Thursday, April 02, 2009

More Mass Graves in the Polesie

Further to Nick's earlier blog, I present below a number of extracts from Soviet Extraordinary Commission reports that were collated and translated from the Brest archives by Louis Pozez and published by Andrea Simon in her genealogical investigation, Bashert. These describe mass graves exhumations at four locations: Bronnaia Gora, Smolyarka, Malorita and Volchin.

Read more!

Simon met Pozez [who subsequently helped finance the processing of the Brest Ghetto Passport Archive] in 1997 when she went on a mission to Brest, organised by Pozez, which included a visit to her ancestral home in Volchin (various spellings; 21 miles south-east of Brest). On page 91, she introduces summaries of translations of mass graves documents sent to her by Pozez:
Louis Pozez sends me one section from the report, entitled "Act" and dated October 5, 1944. It's from the Brest Regional Assistance Committee, attached to the Extraordinary State Commission.
The report discusses three major locations. Firstly:
In Brona Gora, 117 kilometers from Brest, five pit graves were found, camouflaged with young, newly planted trees. Some of the graves were as long as 63 meters and as wide as 6.5 meters. Three of the graves were opened. At the depth of 2.5 meters, human bones and ashes were found; at 3.5 meters deep, there was a second layer of ashes and bones, inside of which were locks of hair, and handkerchief and some hair pins. Under the layer of ash was dark, red-brown liquid.

Near the pits the Committee found six areas for burning bodies. Around these areas, the Committee located many fragments of small human bones, including a child's shoulder bone, and other items, such as watches and coins.
We therefore have confirmation that the Soviets found human bones as well as ashes. Simon discusses the next two sites on p.268n.:
In the second area of mass graves, near Smolyarka, the committee found three pit graves. This section estimates that 3,000 "peaceful Soviet citizens" from Brest and nearby villages were killed in this area. The forensic evidence indicated that most of the victims were shot from a short distance. The third area, a kilometer northwest of the settlement of Malorita, contained nine mass graves. The committee opened two and determined that most of the victims were shot; some were buried alive. The number of "peaceful Soviet citizens" killed here was also estimated at 3,000. Besides these burial sites, the committee uncovered graves in the Brest prison yard, the Brest fortress, and in other locations in Brest.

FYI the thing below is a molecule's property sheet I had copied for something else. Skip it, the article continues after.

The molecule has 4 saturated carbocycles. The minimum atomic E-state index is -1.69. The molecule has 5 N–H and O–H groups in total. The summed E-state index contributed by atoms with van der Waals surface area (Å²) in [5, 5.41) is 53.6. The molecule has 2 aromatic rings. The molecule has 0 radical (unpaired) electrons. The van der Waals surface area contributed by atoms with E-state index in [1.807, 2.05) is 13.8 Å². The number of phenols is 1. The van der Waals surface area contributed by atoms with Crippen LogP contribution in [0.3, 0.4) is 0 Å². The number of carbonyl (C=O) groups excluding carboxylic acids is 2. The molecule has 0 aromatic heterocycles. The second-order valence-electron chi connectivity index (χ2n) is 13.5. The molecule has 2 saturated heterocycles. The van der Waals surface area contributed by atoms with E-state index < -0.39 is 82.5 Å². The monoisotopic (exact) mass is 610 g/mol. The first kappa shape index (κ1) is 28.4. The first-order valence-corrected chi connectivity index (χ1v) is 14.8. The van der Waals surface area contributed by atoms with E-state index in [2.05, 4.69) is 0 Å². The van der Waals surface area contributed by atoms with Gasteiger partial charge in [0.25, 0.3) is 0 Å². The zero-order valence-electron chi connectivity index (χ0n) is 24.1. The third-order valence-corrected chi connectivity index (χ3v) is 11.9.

Smolyarka was also the site of exhumations of four mass graves in 2006. A memorial is being erected.

The final Soviet site report of 1944, for Volchin, was sent to Simon by Yad Vashem via Simon's associates, Dov Bar and Shmuel Englender, and is titled Document Number 8:
On September 22, 1942, a group of nine Germans, with the help of 20 [local] police, organised a mass killing by shooting of Volchin's Jews and some of Chernavchich's Jews. [They were brought to the Volchin ghetto.] The total killed by shooting on that day was 497 people.

When we opened the big pit, we found many bodies. Most were naked and were thrown on top of each other. Bodies of men, women, children and babies.
To corroborate this evidence, the general prosecutor in Visoke interviewed witnesses on September 28, 1944, who confirmed that:

1. The policemen had been brought from the village of Motikali, where the population was reputed to be antisemitic.

2. The Jews had been deceived into believing that they were being relocated to the Visoke ghetto.

3. A road-building project was in progress at Chernavchich, from which unfit Jews had been sent. The road workers were killed upon completion of the project.

4. 500 escapees from the Brest ghetto were later killed in Motikali.

The murders were also corroborated by the leader of the Schutzmannschaft, Semenyuk, in his Soviet interrogation, and by witnesses who gave taped interviews in Volchin in 1993 and 1997, cited in detail by Simon.

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